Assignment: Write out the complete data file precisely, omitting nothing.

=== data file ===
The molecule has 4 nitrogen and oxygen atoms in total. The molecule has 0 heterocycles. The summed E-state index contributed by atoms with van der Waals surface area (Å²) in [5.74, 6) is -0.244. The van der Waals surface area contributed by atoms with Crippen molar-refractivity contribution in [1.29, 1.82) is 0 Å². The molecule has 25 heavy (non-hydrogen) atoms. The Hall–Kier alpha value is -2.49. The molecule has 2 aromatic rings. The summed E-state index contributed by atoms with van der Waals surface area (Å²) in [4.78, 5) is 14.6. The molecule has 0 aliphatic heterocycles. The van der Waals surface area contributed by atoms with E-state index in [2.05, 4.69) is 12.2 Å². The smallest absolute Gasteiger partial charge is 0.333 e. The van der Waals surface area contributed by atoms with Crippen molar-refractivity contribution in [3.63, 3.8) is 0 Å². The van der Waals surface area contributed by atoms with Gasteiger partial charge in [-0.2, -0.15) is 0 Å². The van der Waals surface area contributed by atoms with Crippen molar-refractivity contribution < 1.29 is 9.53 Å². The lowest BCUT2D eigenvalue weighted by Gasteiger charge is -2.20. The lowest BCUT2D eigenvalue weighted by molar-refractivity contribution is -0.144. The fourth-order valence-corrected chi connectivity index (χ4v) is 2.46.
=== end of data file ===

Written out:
The molecule has 4 nitrogen and oxygen atoms in total. The molecule has 0 heterocycles. The summed E-state index contributed by atoms with van der Waals surface area (Å²) in [5.74, 6) is -0.244. The van der Waals surface area contributed by atoms with Crippen molar-refractivity contribution in [1.29, 1.82) is 0 Å². The molecule has 25 heavy (non-hydrogen) atoms. The Hall–Kier alpha value is -2.49. The molecule has 2 aromatic rings. The summed E-state index contributed by atoms with van der Waals surface area (Å²) in [4.78, 5) is 14.6. The molecule has 0 aliphatic heterocycles. The van der Waals surface area contributed by atoms with E-state index in [2.05, 4.69) is 12.2 Å². The smallest absolute Gasteiger partial charge is 0.333 e. The van der Waals surface area contributed by atoms with Crippen molar-refractivity contribution in [3.63, 3.8) is 0 Å². The van der Waals surface area contributed by atoms with Gasteiger partial charge in [-0.2, -0.15) is 0 Å². The van der Waals surface area contributed by atoms with Crippen molar-refractivity contribution < 1.29 is 9.53 Å². The lowest BCUT2D eigenvalue weighted by Gasteiger charge is -2.20. The lowest BCUT2D eigenvalue weighted by molar-refractivity contribution is -0.144. The fourth-order valence-corrected chi connectivity index (χ4v) is 2.46.